10.01.2003 12:00 PM
Axcera DXA2B allows digital distributed transmission


The DXA2B accepts a SMPTE 310M data stream with embedded placeholder packets and outputs a modified SMPTE 310M stream.

The Axcera DXA2B distributed transmission adaptor is designed to work with two or more slave transmitters to allow multiple signals to be broadcast in overlapping coverage areas on the same channel using the ATSC candidate standard for distributed transmission.

To achieve the necessary synchronization, the DXA2B accepts a SMPTE 310M data stream with embedded placeholder packets and outputs a modified SMPTE 310M stream. The modified stream includes cadence sync for system timing and distributed transmission packets that contain all of the information necessary to operate the network.

The signal is then transported to the slave transmitters through a standard digital studio-to-transmitter link. The slaves accept the modified SMPTE 310M stream and respond to the cadence sync and distributed transmission packets, synchronizing their symbols, timing and pilot frequencies. Frequency synchronization and timing reference is achieved through GPS receivers at each location.

For more information, please visit: www.axcera.com.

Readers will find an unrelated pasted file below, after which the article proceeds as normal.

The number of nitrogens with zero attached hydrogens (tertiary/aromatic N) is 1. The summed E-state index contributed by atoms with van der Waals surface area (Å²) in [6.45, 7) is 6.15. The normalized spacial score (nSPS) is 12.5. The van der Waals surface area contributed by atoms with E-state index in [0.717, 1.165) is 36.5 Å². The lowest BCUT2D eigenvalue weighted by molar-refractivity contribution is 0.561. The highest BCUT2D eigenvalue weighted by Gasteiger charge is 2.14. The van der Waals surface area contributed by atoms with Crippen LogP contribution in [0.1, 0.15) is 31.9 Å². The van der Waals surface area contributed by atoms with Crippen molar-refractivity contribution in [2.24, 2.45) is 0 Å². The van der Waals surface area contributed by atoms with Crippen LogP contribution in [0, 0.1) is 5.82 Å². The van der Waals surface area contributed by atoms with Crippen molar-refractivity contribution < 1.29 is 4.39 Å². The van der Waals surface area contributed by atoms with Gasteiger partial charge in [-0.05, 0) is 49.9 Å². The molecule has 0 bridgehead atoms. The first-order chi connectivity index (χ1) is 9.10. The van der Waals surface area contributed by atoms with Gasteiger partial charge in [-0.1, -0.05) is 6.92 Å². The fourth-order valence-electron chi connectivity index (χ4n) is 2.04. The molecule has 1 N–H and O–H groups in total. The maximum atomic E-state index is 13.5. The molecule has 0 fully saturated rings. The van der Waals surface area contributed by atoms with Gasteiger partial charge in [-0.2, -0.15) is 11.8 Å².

Back to the top




Comments
Post New Comment
If you are already a member, or would like to receive email alerts as new comments are
made, please login or register.

Enter the code shown above:

(Note: If you cannot read the numbers in the above
image, reload the page to generate a new one.)

No Comments Found




Thursday 10:05 AM
NAB Requests Expedited Review of Spectrum Auction Lawsuit
“Broadcasters assigned to new channels following the auction could be forced to accept reductions in their coverage area and population served, with no practical remedy.” ~NAB

Wall Street Communications /   Friday 06:54 PM
ChyronHego Products at Content and Communications World (CCW):
Sue Sillitoe, White Noise PR /   Friday 05:52 AM
Visual Unity Shows vuMedia™ at NAT Expo 2014 and Inter BEE 2014

 
Featured Articles
Discover TV Technology